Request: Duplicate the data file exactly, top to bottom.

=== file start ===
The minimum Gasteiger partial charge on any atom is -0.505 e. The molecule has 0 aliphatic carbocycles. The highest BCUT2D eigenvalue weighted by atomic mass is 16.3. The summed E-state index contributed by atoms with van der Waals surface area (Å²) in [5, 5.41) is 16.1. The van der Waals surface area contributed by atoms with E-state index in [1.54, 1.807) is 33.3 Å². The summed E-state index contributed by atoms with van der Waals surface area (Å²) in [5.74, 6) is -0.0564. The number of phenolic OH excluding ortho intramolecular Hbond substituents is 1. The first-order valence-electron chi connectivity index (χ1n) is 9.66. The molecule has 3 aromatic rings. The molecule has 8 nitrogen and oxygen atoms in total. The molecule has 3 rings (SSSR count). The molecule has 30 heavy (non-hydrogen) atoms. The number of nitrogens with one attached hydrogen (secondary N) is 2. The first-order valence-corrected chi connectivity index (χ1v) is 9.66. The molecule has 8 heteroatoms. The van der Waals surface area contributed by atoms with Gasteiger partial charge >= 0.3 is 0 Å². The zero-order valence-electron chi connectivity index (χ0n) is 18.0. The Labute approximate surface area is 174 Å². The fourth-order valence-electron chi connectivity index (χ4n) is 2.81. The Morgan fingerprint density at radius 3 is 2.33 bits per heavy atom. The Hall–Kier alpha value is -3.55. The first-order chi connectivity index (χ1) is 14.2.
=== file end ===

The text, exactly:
The minimum Gasteiger partial charge on any atom is -0.505 e. The molecule has 0 aliphatic carbocycles. The highest BCUT2D eigenvalue weighted by atomic mass is 16.3. The summed E-state index contributed by atoms with van der Waals surface area (Å²) in [5, 5.41) is 16.1. The van der Waals surface area contributed by atoms with E-state index in [1.54, 1.807) is 33.3 Å². The summed E-state index contributed by atoms with van der Waals surface area (Å²) in [5.74, 6) is -0.0564. The number of phenolic OH excluding ortho intramolecular Hbond substituents is 1. The first-order valence-electron chi connectivity index (χ1n) is 9.66. The molecule has 3 aromatic rings. The molecule has 8 nitrogen and oxygen atoms in total. The molecule has 3 rings (SSSR count). The molecule has 30 heavy (non-hydrogen) atoms. The number of nitrogens with one attached hydrogen (secondary N) is 2. The first-order valence-corrected chi connectivity index (χ1v) is 9.66. The molecule has 8 heteroatoms. The van der Waals surface area contributed by atoms with Gasteiger partial charge >= 0.3 is 0 Å². The zero-order valence-electron chi connectivity index (χ0n) is 18.0. The Labute approximate surface area is 174 Å². The fourth-order valence-electron chi connectivity index (χ4n) is 2.81. The Morgan fingerprint density at radius 3 is 2.33 bits per heavy atom. The Hall–Kier alpha value is -3.55. The first-order chi connectivity index (χ1) is 14.2.